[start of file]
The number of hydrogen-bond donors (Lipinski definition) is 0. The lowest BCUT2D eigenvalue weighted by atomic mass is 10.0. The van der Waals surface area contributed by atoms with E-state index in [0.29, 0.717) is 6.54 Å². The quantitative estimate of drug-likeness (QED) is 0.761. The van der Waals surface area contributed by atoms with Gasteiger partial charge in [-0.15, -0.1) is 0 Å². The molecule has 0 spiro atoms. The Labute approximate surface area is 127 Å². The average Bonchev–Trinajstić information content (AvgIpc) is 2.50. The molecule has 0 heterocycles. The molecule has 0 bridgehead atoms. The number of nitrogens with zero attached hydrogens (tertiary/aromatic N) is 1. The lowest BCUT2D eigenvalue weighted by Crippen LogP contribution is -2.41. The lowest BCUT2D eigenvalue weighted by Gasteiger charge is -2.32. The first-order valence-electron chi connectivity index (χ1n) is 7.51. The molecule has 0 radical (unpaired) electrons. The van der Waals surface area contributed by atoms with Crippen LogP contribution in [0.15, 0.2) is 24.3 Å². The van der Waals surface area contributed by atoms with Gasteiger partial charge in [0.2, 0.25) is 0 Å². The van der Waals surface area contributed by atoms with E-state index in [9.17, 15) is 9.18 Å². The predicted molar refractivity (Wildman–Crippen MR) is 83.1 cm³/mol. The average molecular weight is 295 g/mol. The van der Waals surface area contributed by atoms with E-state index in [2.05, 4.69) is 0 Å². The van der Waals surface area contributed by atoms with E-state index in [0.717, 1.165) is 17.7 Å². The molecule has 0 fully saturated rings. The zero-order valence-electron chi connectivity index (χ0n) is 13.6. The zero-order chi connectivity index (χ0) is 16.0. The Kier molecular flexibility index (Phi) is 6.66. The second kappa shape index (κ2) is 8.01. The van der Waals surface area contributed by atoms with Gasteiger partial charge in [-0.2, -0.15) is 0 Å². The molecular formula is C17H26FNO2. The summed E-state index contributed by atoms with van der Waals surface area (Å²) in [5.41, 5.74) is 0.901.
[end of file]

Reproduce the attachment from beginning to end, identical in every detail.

The number of hydrogen-bond donors (Lipinski definition) is 0. The lowest BCUT2D eigenvalue weighted by atomic mass is 10.0. The van der Waals surface area contributed by atoms with E-state index in [0.29, 0.717) is 6.54 Å². The quantitative estimate of drug-likeness (QED) is 0.761. The van der Waals surface area contributed by atoms with Gasteiger partial charge in [-0.15, -0.1) is 0 Å². The molecule has 0 spiro atoms. The Labute approximate surface area is 127 Å². The average Bonchev–Trinajstić information content (AvgIpc) is 2.50. The molecule has 0 heterocycles. The molecule has 0 bridgehead atoms. The number of nitrogens with zero attached hydrogens (tertiary/aromatic N) is 1. The lowest BCUT2D eigenvalue weighted by Crippen LogP contribution is -2.41. The lowest BCUT2D eigenvalue weighted by Gasteiger charge is -2.32. The first-order valence-electron chi connectivity index (χ1n) is 7.51. The molecule has 0 radical (unpaired) electrons. The van der Waals surface area contributed by atoms with Crippen LogP contribution in [0.15, 0.2) is 24.3 Å². The van der Waals surface area contributed by atoms with Gasteiger partial charge in [0.2, 0.25) is 0 Å². The van der Waals surface area contributed by atoms with E-state index in [9.17, 15) is 9.18 Å². The predicted molar refractivity (Wildman–Crippen MR) is 83.1 cm³/mol. The average molecular weight is 295 g/mol. The van der Waals surface area contributed by atoms with E-state index in [2.05, 4.69) is 0 Å². The van der Waals surface area contributed by atoms with E-state index in [0.717, 1.165) is 17.7 Å². The molecule has 0 fully saturated rings. The zero-order valence-electron chi connectivity index (χ0n) is 13.6. The zero-order chi connectivity index (χ0) is 16.0. The Kier molecular flexibility index (Phi) is 6.66. The second kappa shape index (κ2) is 8.01. The van der Waals surface area contributed by atoms with Gasteiger partial charge in [-0.2, -0.15) is 0 Å². The molecular formula is C17H26FNO2. The summed E-state index contributed by atoms with van der Waals surface area (Å²) in [5.41, 5.74) is 0.901.